remove_copy_if(some_input, some_output, your_criteria);

In the case of files, we can use istream_iterators for the input and an ostream_iterator for the output, making this something like:

std::ifstream file{"data.txt"};
std::ofstream outfile{"new.txt"};

file >> std::noskipws;

std::istream_iterator<char> in{file}, end;
std::ostream_iterator<char> out{outfile};

std::remove_copy_if(in, end, out, is_vowel);

Looking at is_vowel itself: it can be defined a number of different ways, depending on the degree to which you care about speed vs. space usage. If you care primarily about space, storing the vowels in a string and searching that string (e.g., as suggested by @utnapistim) is a perfectly fine method. Under the circumstances (copying from one file to another) the I/O will almost certainly be (quite a lot) slower than the processing, so this is probably the most sensible approach.

For another possibility, however, let's assume our source and destination were just strings in memory instead, so we wanted to optimize for speed instead. In this case, we might consider a somewhat different approach. One possibility would be an array (or vector) of Booleans, one for each possible char value, specifying whether that character is a vowel. We probably want to wrap this up in a neat little class so we don't need to deal with the details.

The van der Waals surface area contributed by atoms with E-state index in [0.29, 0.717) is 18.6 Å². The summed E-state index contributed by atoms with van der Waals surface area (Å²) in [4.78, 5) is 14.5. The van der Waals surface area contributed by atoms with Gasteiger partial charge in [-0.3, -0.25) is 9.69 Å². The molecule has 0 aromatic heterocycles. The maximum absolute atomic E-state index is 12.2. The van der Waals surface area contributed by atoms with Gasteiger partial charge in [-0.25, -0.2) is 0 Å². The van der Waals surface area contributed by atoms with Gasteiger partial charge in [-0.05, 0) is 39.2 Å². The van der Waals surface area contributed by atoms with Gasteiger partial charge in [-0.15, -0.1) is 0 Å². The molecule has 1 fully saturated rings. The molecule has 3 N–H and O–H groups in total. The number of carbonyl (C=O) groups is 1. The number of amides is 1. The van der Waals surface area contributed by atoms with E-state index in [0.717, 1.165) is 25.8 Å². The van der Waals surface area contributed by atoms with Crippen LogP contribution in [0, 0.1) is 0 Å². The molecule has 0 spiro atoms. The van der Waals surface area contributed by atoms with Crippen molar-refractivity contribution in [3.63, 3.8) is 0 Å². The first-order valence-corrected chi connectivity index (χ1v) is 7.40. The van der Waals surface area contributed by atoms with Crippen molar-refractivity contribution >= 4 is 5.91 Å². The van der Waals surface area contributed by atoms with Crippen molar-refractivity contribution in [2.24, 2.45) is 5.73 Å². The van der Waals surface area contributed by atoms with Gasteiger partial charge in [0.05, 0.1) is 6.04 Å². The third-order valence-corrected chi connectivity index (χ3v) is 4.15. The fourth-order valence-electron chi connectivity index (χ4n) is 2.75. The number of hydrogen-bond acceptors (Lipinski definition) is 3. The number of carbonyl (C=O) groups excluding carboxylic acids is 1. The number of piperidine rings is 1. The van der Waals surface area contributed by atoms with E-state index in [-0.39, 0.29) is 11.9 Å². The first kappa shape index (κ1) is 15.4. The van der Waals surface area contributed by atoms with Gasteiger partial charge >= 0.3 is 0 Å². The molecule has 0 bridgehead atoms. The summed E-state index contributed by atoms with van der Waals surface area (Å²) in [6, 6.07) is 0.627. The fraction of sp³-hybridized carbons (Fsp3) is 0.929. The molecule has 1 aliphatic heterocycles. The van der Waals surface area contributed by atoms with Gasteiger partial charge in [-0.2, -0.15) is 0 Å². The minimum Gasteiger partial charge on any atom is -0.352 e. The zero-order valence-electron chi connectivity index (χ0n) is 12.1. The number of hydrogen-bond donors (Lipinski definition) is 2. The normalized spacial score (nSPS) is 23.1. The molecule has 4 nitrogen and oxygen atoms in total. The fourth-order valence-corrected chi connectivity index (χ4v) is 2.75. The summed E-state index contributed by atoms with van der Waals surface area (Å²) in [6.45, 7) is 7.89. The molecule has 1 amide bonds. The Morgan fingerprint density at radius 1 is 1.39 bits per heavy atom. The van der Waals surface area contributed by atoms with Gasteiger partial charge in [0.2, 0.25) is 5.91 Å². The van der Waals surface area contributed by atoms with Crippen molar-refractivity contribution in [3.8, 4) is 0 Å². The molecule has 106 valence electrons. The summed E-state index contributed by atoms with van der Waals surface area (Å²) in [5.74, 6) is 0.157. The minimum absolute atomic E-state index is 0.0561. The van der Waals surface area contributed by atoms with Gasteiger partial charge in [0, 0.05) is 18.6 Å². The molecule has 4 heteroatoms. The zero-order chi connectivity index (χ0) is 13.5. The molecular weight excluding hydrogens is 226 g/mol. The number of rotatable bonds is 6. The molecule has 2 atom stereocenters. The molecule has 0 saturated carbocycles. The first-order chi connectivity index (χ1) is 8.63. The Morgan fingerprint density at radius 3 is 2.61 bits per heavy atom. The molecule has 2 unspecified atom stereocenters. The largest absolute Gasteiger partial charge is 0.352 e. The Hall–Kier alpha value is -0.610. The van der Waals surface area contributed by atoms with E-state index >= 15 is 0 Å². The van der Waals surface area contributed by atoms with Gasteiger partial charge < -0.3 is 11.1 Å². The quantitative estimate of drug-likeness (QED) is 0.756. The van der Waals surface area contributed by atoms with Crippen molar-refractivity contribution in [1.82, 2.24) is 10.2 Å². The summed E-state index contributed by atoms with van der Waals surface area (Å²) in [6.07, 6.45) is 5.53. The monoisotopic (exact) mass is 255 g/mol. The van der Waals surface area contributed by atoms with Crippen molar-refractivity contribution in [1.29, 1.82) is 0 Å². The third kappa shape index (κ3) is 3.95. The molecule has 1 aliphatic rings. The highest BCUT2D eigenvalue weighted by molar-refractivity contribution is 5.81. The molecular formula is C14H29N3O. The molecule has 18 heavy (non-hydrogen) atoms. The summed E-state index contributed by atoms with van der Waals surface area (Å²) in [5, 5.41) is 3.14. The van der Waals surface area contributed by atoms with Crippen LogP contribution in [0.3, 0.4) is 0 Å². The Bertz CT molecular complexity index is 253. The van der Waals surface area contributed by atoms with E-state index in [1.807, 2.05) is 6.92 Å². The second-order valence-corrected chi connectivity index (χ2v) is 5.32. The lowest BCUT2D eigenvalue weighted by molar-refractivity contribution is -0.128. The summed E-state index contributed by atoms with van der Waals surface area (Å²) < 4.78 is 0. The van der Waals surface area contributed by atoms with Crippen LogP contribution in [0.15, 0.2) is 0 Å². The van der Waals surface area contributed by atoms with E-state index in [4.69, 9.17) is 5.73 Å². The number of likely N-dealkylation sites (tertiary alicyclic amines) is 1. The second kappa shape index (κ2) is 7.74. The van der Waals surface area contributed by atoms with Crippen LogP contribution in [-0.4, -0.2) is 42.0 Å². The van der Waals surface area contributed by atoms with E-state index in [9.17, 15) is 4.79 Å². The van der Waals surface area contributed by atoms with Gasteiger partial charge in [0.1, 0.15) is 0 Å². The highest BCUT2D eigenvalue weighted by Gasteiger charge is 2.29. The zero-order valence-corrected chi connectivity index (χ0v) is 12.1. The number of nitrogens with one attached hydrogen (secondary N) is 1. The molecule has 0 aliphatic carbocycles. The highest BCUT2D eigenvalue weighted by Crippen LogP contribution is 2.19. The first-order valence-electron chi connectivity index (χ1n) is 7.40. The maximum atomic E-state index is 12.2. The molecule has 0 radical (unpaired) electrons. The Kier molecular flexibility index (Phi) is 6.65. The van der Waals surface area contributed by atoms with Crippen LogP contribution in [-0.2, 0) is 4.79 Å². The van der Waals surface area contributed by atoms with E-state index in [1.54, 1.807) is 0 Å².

class is_vowel {
    bool table[std::numeric_limits<unsigned char>::max()];
    static const char vowels = "aeiouAEIOU";
    // Here we set up our table. We start by initializing everything to `false`
    // then we set the entries that really do represent vowels to true.
    is_vowel() : table(false) {
        for (auto ch : vowels)
            table[ch] = true;

    bool operator()(unsigned char ch) { return table[ch]; }

Unfortunately, it's not always easy to decide which sort of approach will be the best for a given circumstance, but such is life sometimes.

There are also a few intermediate points that probably don't make sense for this specific case, but can for similar cases. For example, here we're dealing with such a small number of items (around 10) that searching the string isn't particularly slow. If we had a list of, say, a few hundred items we wanted to remove, searching the whole list every time could get pretty slow--for such cases, we might consider sorting the list of items to remove, and using a binary search.

I'm starting to get into pretty hypothetical areas though, so perhaps I should just stop for now... :-)


You can remove ch == 'a' || ... if you introduce the following function:

bool member(char ch,char *str){
    size_t len = strlen(str);
    for(size_t i=0;i!=len;i++)
        if(ch==str[i])return true;
    return false;

is_vowel becomes:

bool is_vowel(char ch){
    return member(ch,"aeiouAEIOU");

Simplyfiyng the definition of is_vowel while you gain a fuction to check if a character is part of a string.

  • \$\begingroup\$ With member() , i guess we can now pass any string whose characters we don`t want ,right? \$\endgroup\$
    – Ashe23
    Apr 6, 2016 at 11:34
  • \$\begingroup\$ yes if you invert the result using not!member(ch,str). \$\endgroup\$
    – SANK
    Apr 6, 2016 at 11:40